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COPY CAT! No one likes to be thought of as a rip-off artist, but some ideas are too good to be kept to themselves. If you think about it, originality and conformity have been combatants for as long as humans have been on this earth. Sometimes an idea stemming from a completely original source can change the world. So why wouldn’t you want to share that idea with everyone? Then the idea can be improved upon, opening up a dialogue in the creative process. Then again, when a company comes up with something that becomes popular enough, clones can create problems. When you come up with an idea, you want that idea to be yours so that authenticity becomes operative. Why should someone who steals something you created leech off of your success?
In this age of computer//internet intangibility it’s hard sometimes to draw the line. Some might think it’s best to have an open-source community. This could bring about improvements and create the possibility for choice. Then again, if everyone is ripping each other off, where is there room for new innovation? Leave comments on what YOUR opinion is on the matter! [via]
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I would like to start off today’s post with a fact that caught my eye from the infographic: There were 220 health workers per 100,000 Americans in 1980, now there is only 158. In order to keep up with public health workforce demand, we need to train three times the number of graduates we have in school today. It seems like the healthcare quality in America will remain away from the global top spots.
Since public healthcare picked up steam in America we have been able to improve on a variety of treatable aliments, one of the biggest being women’s health. In undeveloped countries, women are fifteen times more likely to die during childbirth than the first world. One of the easiest ways to lower the risk is simple education. Raising awareness of healthy reproductive health and contraception can drastically change women’s health statistics.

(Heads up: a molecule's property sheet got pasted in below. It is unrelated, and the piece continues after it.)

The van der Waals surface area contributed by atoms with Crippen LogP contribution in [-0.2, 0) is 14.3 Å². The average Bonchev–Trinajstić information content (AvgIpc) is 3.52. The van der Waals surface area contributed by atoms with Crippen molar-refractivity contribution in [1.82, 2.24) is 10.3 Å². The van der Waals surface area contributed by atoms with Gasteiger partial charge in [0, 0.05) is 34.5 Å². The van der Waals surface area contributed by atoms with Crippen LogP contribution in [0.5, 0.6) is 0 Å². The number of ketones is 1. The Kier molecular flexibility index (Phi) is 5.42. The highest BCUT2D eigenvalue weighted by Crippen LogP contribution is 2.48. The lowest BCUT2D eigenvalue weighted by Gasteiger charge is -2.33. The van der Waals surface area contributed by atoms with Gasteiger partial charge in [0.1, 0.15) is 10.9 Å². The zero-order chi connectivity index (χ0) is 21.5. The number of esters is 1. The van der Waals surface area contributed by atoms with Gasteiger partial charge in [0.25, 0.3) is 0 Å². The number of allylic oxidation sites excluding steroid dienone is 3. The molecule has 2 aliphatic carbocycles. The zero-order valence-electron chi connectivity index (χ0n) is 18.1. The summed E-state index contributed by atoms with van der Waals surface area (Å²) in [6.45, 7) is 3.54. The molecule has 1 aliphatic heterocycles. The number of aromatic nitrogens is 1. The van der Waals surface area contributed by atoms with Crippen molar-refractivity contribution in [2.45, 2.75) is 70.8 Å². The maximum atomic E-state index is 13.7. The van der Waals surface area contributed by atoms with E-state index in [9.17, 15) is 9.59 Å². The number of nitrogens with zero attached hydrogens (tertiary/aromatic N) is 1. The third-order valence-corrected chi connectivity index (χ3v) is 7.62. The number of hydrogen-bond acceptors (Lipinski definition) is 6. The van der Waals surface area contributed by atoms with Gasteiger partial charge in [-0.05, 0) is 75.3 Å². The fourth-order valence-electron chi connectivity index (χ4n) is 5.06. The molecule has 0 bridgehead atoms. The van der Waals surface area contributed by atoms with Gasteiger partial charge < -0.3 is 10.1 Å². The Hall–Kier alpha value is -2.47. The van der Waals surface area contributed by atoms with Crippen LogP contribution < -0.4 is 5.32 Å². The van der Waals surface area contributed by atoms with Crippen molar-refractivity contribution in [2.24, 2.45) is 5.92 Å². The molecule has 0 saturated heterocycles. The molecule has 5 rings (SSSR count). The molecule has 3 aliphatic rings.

In addition to dealing with noncommunicable health issues, the reaction time for organizations like the Red Cross and CDC for infectious outbreaks has been cut recently. The current Ebola outbreak in Uganda is a great example. Ebola is one of the most easily spread and deadly viruses to ever surface on this earth. The volunteers and doctors who treat the victims face-to-face are our modern day heroes. Regardless of your opinion on public health: ignorance to viruses like Ebola put the entire world in danger.
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Sushi is so tasty, definitely one of my favorite foods. So it’s unfortunate that I don’t know any sushi etiquette. In fact, after reading today’s infographic, alot of us don’t know any sushi etiquette. AND apparently I’ve been eating at bad sushi bars.
While this infographic only refers to sashimi, there are still some rules that you can apply to regular sushi as well; Like dumping wasabi into soy sauce, or even rubbing chopsticks together to remove the splinters. And if you’ve never tried sashimi, I highly recommend it, it’s so filling and fresh. This weekend, I challenge you to go out to your favorite sushi bar, order sashimi, and practice the etiquette you just learned. [via]